Unfortunately, not all eco-friendly products are the same. Many companies will advertise products in a manner that is either misleading or dishonest. This practice is known as “greenwashing”. Consumers often can’t tell the difference between a product that is legitimately environmentally friendly or a marketing gimmick. …

“I’m not a scientist” is not an excuse for a Supreme Court Justice.

Image for post
Image for post
Sources Agustín Lautaro on Unsplash and Wikimedia Commons

When the topic of climate change comes up, you often hear conservatives use a bizarre defence: “I’m not an expert” or “I’m not a scientist.” This rhetorical move may seem innocent, but it is revealing of a specific form of climate denialism.

Yesterday, this came up in the confirmation hearing of Amy Coney Barrett, who is a nominee for the Supreme Court of the United States.

Sen. Kennedy: Do you have some opinions on climate change that you’ve thought about?

Barrett: I’m certainly not a scientist.

Sen. Kennedy: I’m not saying you are.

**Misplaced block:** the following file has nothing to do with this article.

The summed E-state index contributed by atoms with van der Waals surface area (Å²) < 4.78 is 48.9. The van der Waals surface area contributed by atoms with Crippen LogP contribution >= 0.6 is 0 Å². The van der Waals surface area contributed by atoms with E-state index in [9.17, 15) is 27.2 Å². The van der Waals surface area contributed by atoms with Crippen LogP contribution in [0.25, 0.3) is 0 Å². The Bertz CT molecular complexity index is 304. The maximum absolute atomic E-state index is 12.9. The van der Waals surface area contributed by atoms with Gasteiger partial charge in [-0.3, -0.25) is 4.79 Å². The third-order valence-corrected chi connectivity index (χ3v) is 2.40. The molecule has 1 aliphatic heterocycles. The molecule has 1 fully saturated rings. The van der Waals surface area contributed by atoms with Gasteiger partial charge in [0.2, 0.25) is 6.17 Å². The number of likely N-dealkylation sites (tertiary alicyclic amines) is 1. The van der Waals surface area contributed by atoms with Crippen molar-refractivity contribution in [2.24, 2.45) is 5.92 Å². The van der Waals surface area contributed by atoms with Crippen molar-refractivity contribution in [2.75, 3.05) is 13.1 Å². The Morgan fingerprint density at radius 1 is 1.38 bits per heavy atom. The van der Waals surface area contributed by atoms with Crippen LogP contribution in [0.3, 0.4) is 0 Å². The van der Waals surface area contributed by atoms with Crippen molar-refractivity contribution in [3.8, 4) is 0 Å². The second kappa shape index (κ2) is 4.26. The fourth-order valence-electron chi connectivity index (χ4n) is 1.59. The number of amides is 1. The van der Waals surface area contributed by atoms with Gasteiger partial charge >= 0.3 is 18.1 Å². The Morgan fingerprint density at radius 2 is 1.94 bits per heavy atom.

Barrett: I have read things about climate change. I would not say I have firm views on it. …

Simple ways to green your family gathering

Image for post
Image for post
Photo by Priscilla Du Preez on Unsplash

Canadian Thanksgiving is a couple days away, and American Thanksgiving is just around the corner! Traditionally, Thanksgiving was a time to celebrate the bounties of the harvest — gathering together family and friends to appreciate fresh food from the fields. In that spirit, we should celebrate Thanksgiving as an occasion to be thankful for our environment and the natural world. There is no better way to observe this occasion than using it as an opportunity to practice environmental responsibility.

Here are seven ways you can make your Thanksgiving more environmentally friendly!


Jesse Harris

Scientist / Writer / Environmentalist ~ I would love to work with you. Learn more about me:

Get the Medium app

A button that says 'Download on the App Store', and if clicked it will lead you to the iOS App store
A button that says 'Get it on, Google Play', and if clicked it will lead you to the Google Play store